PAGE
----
After the market close yesterday Pfizer , in an SEC filing, revealed that ousted Chairman and CEO Hank McKinnell will walk away with nearly $200 million in pension benefits, deferred compensation and other cash and stock including more than $300,000 in unused vacation time. This is well above the pension benefits that had been reported earlier this year and includes money that had not previously been disclosed. A Pfizer spokesman says the company is honoring its legal obligation to meet the terms of McKinnell's employment contract which was signed in 2001--"a different time in the company's history," he said.
The new Chairman and CEO Jeff Kindler does not have a contract. Pfizer's paying him $1.35 million in his first year on the job and he's entitled to 150% of his salary as a bonus if he and the company (and the stock) perform well. The healthcare analyst at Miller Tabak & Co. writes in a research note to clients this morning that McKinnell's exit package works out to a little over $2 million for every billion dollars in Pfizer market cap lost during McKinnell's tenure. The stock fell about 40% while McKinnell was running the place.
Earlier yesterday we broke the story about The Cleveland Clinic--arguably the nation's most prestigious cardiac care center--striking an "exclusive" deal with Boston Scientific for stents--the little wire mesh tubes that prop open clogged arteries. A Clinic spokesperson says Boston Scientific has "preferred vendor status" and that the deal is not exclusive. But a source who was very close to the contract negotiations tells me, "They're (the hospital system) just playing games." This is a major turnaround for The Cleveland Clinic which two years ago banned Boston Scientific stents in the wake of a product recall.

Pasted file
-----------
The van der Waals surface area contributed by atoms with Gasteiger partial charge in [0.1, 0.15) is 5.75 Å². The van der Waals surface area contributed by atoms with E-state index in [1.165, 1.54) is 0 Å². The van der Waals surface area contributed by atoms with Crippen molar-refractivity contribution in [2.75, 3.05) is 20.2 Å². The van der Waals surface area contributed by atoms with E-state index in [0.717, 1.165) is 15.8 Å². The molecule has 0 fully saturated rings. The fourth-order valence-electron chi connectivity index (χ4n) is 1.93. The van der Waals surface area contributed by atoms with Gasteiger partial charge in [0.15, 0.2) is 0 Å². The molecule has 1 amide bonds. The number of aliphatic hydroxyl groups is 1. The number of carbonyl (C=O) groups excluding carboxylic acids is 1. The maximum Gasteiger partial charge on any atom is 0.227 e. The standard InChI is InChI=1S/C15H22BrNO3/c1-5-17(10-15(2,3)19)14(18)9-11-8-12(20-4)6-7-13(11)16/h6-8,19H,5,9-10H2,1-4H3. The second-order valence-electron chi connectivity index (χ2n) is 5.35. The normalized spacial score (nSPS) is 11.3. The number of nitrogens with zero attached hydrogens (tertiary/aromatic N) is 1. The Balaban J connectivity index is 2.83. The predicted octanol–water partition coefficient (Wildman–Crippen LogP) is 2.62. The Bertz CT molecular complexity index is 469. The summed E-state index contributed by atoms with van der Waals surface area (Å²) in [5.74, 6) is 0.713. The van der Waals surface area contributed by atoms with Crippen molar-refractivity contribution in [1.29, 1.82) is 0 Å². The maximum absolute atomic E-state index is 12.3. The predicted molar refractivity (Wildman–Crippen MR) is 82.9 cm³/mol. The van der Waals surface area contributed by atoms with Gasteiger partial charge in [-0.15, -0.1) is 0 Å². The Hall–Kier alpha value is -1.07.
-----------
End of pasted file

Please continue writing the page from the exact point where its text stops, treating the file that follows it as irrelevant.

Sources tell me that until this 18-month deal was signed on September 1st that the interventional cardiologists at The Cleveland Clinic were using Johnson & Johnson stents 80%-90% of the time because they deemed them to be the safest, especially for their high-risk patients. A hospital spokesperson first told us that it was 50-50, but later when we told her what our source had told us, she said it was "approximately 60-40" in favor of Johnson & Johnson prior to the Boston Scientific contract being signed. Analysts say the data show the competing stents to be comparable. As Cowen & Co. medical device analyst Dhulsini deZoysa told me, "This is a terrific feather in Boston Scientific's cap."
Analysts say drug-coated stents are selling for around $2,200-$2,300 each, but that The Cleveland Clinic probably negotiated the price to below $2,000 apiece because it buys so many of them. A source close to the negotiations says the deal "was financially driven, not based on the science." A hospital spokesperson estimates the Clinic buys around $20 million worth of stents a year. A big account, but a drop in the bucket in the more than $3 billion U.S. drug-coated stent market. Nonetheless, analysts say the fact that the influential The Cleveland Clinic is going with Boston Scientific is a significant endorsement of the product even if the agreement was motivated by price.
Sources say doctors there are not happy with the decision. They like to be able to choose their preferred stent. A hospital spokesperson says the docs can still use Johnson & Johnson stents if they want to. But a source says if the doctors want to use a Johnson & Johnson stent they have to fill out a bunch of paperwork and are then subject to a phone call reminding them to stick with Boston Scientific's stents. Analysts expect similar deals are being struck and will be struck with other hospitals as Johnson & Johnson and Boston Scientific try to lock out each other and looming competitors like Medtronic and Abbott which hope to bring drug-coated stents to the U.S. market in the near future.
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